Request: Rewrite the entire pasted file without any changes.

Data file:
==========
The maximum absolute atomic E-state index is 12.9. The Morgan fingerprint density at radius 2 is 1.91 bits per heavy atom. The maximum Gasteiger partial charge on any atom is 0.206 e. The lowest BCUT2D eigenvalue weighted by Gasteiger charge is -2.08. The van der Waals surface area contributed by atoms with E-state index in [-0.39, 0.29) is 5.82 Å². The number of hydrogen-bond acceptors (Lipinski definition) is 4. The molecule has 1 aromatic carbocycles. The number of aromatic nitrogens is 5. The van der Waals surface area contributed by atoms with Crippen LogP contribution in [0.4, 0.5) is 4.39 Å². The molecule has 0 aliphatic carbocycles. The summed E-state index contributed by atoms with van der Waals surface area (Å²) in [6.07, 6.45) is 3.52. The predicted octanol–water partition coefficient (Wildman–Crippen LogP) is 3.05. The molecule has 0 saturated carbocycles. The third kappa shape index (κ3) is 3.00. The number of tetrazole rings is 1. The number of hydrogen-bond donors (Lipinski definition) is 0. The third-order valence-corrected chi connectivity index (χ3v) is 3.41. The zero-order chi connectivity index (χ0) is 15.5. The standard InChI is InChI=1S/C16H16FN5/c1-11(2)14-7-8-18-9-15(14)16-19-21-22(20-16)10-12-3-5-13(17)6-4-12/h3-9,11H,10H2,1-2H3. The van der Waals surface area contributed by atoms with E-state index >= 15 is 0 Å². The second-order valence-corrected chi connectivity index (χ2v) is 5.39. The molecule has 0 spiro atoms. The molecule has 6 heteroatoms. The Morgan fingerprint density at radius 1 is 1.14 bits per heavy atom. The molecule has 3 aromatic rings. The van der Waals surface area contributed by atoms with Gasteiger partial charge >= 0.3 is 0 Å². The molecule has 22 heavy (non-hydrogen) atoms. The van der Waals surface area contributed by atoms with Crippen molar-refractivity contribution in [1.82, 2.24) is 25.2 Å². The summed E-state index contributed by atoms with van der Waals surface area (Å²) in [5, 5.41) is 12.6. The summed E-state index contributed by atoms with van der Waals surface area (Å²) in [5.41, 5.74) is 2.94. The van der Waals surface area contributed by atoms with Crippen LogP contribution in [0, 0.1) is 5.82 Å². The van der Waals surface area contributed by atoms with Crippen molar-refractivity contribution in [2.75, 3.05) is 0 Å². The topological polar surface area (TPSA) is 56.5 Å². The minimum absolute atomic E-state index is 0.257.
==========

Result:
The maximum absolute atomic E-state index is 12.9. The Morgan fingerprint density at radius 2 is 1.91 bits per heavy atom. The maximum Gasteiger partial charge on any atom is 0.206 e. The lowest BCUT2D eigenvalue weighted by Gasteiger charge is -2.08. The van der Waals surface area contributed by atoms with E-state index in [-0.39, 0.29) is 5.82 Å². The number of hydrogen-bond acceptors (Lipinski definition) is 4. The molecule has 1 aromatic carbocycles. The number of aromatic nitrogens is 5. The van der Waals surface area contributed by atoms with Crippen LogP contribution in [0.4, 0.5) is 4.39 Å². The molecule has 0 aliphatic carbocycles. The summed E-state index contributed by atoms with van der Waals surface area (Å²) in [6.07, 6.45) is 3.52. The predicted octanol–water partition coefficient (Wildman–Crippen LogP) is 3.05. The molecule has 0 saturated carbocycles. The third kappa shape index (κ3) is 3.00. The number of tetrazole rings is 1. The number of hydrogen-bond donors (Lipinski definition) is 0. The third-order valence-corrected chi connectivity index (χ3v) is 3.41. The zero-order chi connectivity index (χ0) is 15.5. The standard InChI is InChI=1S/C16H16FN5/c1-11(2)14-7-8-18-9-15(14)16-19-21-22(20-16)10-12-3-5-13(17)6-4-12/h3-9,11H,10H2,1-2H3. The van der Waals surface area contributed by atoms with E-state index >= 15 is 0 Å². The second-order valence-corrected chi connectivity index (χ2v) is 5.39. The molecule has 0 spiro atoms. The molecule has 6 heteroatoms. The Morgan fingerprint density at radius 1 is 1.14 bits per heavy atom. The molecule has 3 aromatic rings. The van der Waals surface area contributed by atoms with Gasteiger partial charge >= 0.3 is 0 Å². The molecule has 22 heavy (non-hydrogen) atoms. The van der Waals surface area contributed by atoms with Crippen molar-refractivity contribution in [1.82, 2.24) is 25.2 Å². The summed E-state index contributed by atoms with van der Waals surface area (Å²) in [5, 5.41) is 12.6. The summed E-state index contributed by atoms with van der Waals surface area (Å²) in [5.41, 5.74) is 2.94. The van der Waals surface area contributed by atoms with Crippen LogP contribution in [0, 0.1) is 5.82 Å². The van der Waals surface area contributed by atoms with Crippen molar-refractivity contribution in [2.75, 3.05) is 0 Å². The topological polar surface area (TPSA) is 56.5 Å². The minimum absolute atomic E-state index is 0.257.